An artistic celebration by Gulf Coast artists commemorating the legacy of George Ohr, the selfproclaimed "Mad Potter of Biloxi," and the opening of the Ohr-O'Keefe Museum
Architect Frank Gehry completed the design of the Ohr-O'Keefe Museum in 2003. Construction began in 2004. In early 2005, a group of board members and volunteers conceived of the d'Ohrs of Ohr Project: a public display of artwork created on actual doors primarily by local and regional artists to celebrate the opening of the museum as well as to raise funds through the eventual sale of the actual art doors and a commemorative book.
On August 29, 2005, the nation's worst natural disaster, Hurricane Katrina, decimated the homes, businesses, governmental operations, and infrastructure of the three coastal Mississippi counties. The existing museum as well as the new Gehry-designed campus under construction were both severely damaged. The d'Ohrs of Ohr Project was put on hold.
By 2007, with the new museum primed for reconstruction, a resurgence of energy propelled the project forward and the d'Ohrs Committee began anew. The rules were simple: each unique canvas must integrate the likeness or name of George Ohr. The artists' efforts are showcased in this book. The d'Ohrs Project completion coincided with the opening of Phase I of the new museum. The book includes a brief history of George Ohr and the Ohr-O'Keefe Museum of Art, color plates of each of the fifty art works, short biographies, and an artist statement by each participating artist.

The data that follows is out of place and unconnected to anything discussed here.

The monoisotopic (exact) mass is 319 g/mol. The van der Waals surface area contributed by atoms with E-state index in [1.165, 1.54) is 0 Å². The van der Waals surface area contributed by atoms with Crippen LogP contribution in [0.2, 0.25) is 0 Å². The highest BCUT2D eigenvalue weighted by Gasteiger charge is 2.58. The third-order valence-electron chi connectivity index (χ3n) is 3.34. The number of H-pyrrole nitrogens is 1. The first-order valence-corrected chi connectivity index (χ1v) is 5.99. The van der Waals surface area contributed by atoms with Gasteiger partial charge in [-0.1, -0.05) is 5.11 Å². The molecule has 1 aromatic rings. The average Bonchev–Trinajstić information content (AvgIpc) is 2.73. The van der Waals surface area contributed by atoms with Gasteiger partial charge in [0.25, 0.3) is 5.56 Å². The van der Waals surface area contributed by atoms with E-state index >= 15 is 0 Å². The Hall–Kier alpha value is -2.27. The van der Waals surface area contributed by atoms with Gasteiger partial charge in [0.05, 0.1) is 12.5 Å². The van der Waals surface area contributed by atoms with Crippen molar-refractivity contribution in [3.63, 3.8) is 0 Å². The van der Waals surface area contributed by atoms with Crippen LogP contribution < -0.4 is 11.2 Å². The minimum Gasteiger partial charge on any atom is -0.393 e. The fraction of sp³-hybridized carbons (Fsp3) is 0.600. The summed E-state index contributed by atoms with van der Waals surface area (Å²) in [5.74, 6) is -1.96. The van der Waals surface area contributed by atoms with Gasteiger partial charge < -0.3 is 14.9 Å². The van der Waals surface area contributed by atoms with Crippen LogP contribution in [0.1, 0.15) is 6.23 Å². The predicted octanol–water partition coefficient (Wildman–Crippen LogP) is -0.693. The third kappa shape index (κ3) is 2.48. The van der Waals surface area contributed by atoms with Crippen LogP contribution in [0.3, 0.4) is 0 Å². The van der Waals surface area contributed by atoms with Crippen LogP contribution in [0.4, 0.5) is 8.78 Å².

The mission of the Ohr-O'Keefe Museum Of Art is to promote and preserve the unique legacy of Biloxi potter George E. Ohr and the diverse cultural heritage of the Mississippi Gulf Coast. It is also to exhibit works which exemplify the independent, innovative, and creative spirit of George Ohr, emancipated craftsman Pleasant Reed, and Ohr-O'Keefe Museum architect Frank Gehry.
116 pages, 71?2 x 16 inches, 61 color illustrations